I confess I'm not an expert on the details of the current immigration proposals, so I learned something yesterday from Greg Sargent's article about an immigration plan being developed by a bipartisan group in the House that might, according to Sargent, be acceptable to House Republicans. Here's one part of the plan:
* The plan would put in place a new trigger involving E-Verify that would be required to end that period of "probation." The plan would stipulate that E-Verify -- the system to allow businesses to determine eligibility to work in the U.S. -- must be fully operational after five years. If it isn't, all of those on probation would lose that status and revert to illegal status. This is significantly tougher than the Senate bill, which requires E-Verify to be operational for the path to citizenship to be set in motion, but would not revoke provisional legal status if it isn't operational.I've never believed that Republicans (in Congress and in the rank-and-file) would ever go along with E-Verify, which requires that the residency status of everyone -- yes, rock-ribbed native-born Fox-watching white people, too! -- be checked in a national database by potential employers. Right-wingers regularly rail against surveillance -- not the anti-terrorism surveillance of the Bush years, of course, because that seemed only directed at Muslims and dirty politicized hippies, but certainly the NSA panopticon under Obama, and certainly anything that even vaguely threatens a gun registry, and, well, anything else that affects them personally. Right-wingers were furious yesterday when word of a massive license plate scanning program emerged. And, seemingly apropos of nothing, the Sage of Wasilla tweeted this yesterday:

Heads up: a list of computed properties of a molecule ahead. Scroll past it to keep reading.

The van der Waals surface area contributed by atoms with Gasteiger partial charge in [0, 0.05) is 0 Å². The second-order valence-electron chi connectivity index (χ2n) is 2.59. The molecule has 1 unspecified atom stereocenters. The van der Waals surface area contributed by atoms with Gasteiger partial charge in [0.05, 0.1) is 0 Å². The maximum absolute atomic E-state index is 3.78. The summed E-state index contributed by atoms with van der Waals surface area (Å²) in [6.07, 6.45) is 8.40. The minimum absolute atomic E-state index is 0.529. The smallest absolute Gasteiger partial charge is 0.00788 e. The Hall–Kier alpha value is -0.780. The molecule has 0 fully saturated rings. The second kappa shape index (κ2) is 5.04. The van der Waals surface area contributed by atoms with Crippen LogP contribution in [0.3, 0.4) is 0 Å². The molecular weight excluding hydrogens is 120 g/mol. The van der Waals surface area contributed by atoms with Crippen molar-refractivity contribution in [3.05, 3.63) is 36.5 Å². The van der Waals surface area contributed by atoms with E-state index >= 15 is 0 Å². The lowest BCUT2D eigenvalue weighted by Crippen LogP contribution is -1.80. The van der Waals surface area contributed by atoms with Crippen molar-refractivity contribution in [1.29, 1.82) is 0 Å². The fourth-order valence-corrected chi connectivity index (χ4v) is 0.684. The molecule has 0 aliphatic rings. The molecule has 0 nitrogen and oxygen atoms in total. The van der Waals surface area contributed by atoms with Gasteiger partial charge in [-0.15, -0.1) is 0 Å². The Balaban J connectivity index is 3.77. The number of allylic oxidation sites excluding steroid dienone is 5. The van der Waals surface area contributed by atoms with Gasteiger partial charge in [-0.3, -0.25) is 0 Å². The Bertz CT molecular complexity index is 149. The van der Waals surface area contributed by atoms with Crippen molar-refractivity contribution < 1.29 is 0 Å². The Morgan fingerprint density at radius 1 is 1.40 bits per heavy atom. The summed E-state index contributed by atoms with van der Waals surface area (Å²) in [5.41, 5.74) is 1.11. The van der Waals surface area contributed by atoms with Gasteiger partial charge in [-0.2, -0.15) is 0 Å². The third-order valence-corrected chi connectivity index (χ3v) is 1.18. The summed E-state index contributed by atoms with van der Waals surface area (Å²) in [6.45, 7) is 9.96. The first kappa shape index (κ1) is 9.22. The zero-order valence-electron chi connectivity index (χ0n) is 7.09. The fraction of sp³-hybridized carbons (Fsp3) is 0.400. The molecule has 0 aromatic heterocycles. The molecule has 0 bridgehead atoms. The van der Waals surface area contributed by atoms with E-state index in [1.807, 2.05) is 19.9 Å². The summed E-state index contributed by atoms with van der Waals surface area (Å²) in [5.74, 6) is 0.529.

Govt: stay out of our garage, refrigerator, church, gun safe, bookshelf, etc. America: you willing to give up freedom for more govt control?— Sarah Palin (@SarahPalinUSA) July 17, 2013
So, in the Senate immigration bill, the path to citizenship is predicated on getting E-Verify fully operational in five years? And if Greg Sargent is correct, the House proposal says E-Verify must be fully operational in five years or undocumented immigrants lose their legal status?
I just don't see Republicans being at all willing to accept E-Verify directed at everyone, but even if it does become law, I don't see them allowing full implementation without throwing sand in the gears -- we know from Obamacare and the Consumer Financial Protection Bureau that they love to prevent or stall the implementation of laws they don't like.
So I don't think a real path to citizenship is coming anytime soon, even if the House does start coming around on immigration reform.